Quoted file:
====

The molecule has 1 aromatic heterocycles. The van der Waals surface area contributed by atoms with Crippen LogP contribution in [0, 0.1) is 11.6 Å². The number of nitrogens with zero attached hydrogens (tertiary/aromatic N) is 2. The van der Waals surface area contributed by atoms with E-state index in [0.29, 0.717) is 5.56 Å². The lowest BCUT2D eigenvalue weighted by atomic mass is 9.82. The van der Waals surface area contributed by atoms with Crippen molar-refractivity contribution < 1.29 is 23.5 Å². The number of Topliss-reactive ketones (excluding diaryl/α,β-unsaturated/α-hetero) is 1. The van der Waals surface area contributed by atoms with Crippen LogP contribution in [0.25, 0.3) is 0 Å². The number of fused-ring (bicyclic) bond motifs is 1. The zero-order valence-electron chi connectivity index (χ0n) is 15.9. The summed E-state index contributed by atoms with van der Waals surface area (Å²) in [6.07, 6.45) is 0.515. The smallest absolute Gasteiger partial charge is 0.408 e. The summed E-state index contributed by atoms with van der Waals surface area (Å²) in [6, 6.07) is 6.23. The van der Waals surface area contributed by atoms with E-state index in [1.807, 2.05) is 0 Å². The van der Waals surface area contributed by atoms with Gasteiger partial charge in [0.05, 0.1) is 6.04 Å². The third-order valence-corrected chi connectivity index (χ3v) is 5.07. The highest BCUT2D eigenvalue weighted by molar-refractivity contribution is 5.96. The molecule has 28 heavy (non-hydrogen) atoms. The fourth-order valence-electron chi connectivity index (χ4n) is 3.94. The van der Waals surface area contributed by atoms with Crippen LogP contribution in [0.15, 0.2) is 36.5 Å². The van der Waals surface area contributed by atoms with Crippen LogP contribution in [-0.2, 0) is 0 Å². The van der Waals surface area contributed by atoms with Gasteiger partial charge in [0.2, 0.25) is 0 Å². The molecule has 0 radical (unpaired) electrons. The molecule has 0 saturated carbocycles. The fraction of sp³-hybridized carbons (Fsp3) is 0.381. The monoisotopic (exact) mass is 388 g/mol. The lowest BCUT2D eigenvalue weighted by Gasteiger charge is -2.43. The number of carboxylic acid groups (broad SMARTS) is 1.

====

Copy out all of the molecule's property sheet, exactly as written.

The molecule has 1 aromatic heterocycles. The van der Waals surface area contributed by atoms with Crippen LogP contribution in [0, 0.1) is 11.6 Å². The number of nitrogens with zero attached hydrogens (tertiary/aromatic N) is 2. The van der Waals surface area contributed by atoms with E-state index in [0.29, 0.717) is 5.56 Å². The lowest BCUT2D eigenvalue weighted by atomic mass is 9.82. The van der Waals surface area contributed by atoms with Crippen molar-refractivity contribution < 1.29 is 23.5 Å². The number of Topliss-reactive ketones (excluding diaryl/α,β-unsaturated/α-hetero) is 1. The van der Waals surface area contributed by atoms with Crippen LogP contribution in [0.25, 0.3) is 0 Å². The number of fused-ring (bicyclic) bond motifs is 1. The zero-order valence-electron chi connectivity index (χ0n) is 15.9. The summed E-state index contributed by atoms with van der Waals surface area (Å²) in [6.07, 6.45) is 0.515. The smallest absolute Gasteiger partial charge is 0.408 e. The summed E-state index contributed by atoms with van der Waals surface area (Å²) in [6, 6.07) is 6.23. The van der Waals surface area contributed by atoms with E-state index in [1.807, 2.05) is 0 Å². The van der Waals surface area contributed by atoms with Gasteiger partial charge in [0.05, 0.1) is 6.04 Å². The third-order valence-corrected chi connectivity index (χ3v) is 5.07. The highest BCUT2D eigenvalue weighted by molar-refractivity contribution is 5.96. The molecule has 28 heavy (non-hydrogen) atoms. The fourth-order valence-electron chi connectivity index (χ4n) is 3.94. The van der Waals surface area contributed by atoms with Crippen LogP contribution in [0.15, 0.2) is 36.5 Å². The van der Waals surface area contributed by atoms with Crippen LogP contribution in [-0.2, 0) is 0 Å². The van der Waals surface area contributed by atoms with Gasteiger partial charge in [0.2, 0.25) is 0 Å². The molecule has 0 radical (unpaired) electrons. The molecule has 0 saturated carbocycles. The fraction of sp³-hybridized carbons (Fsp3) is 0.381. The monoisotopic (exact) mass is 388 g/mol. The lowest BCUT2D eigenvalue weighted by Gasteiger charge is -2.43. The number of carboxylic acid groups (broad SMARTS) is 1.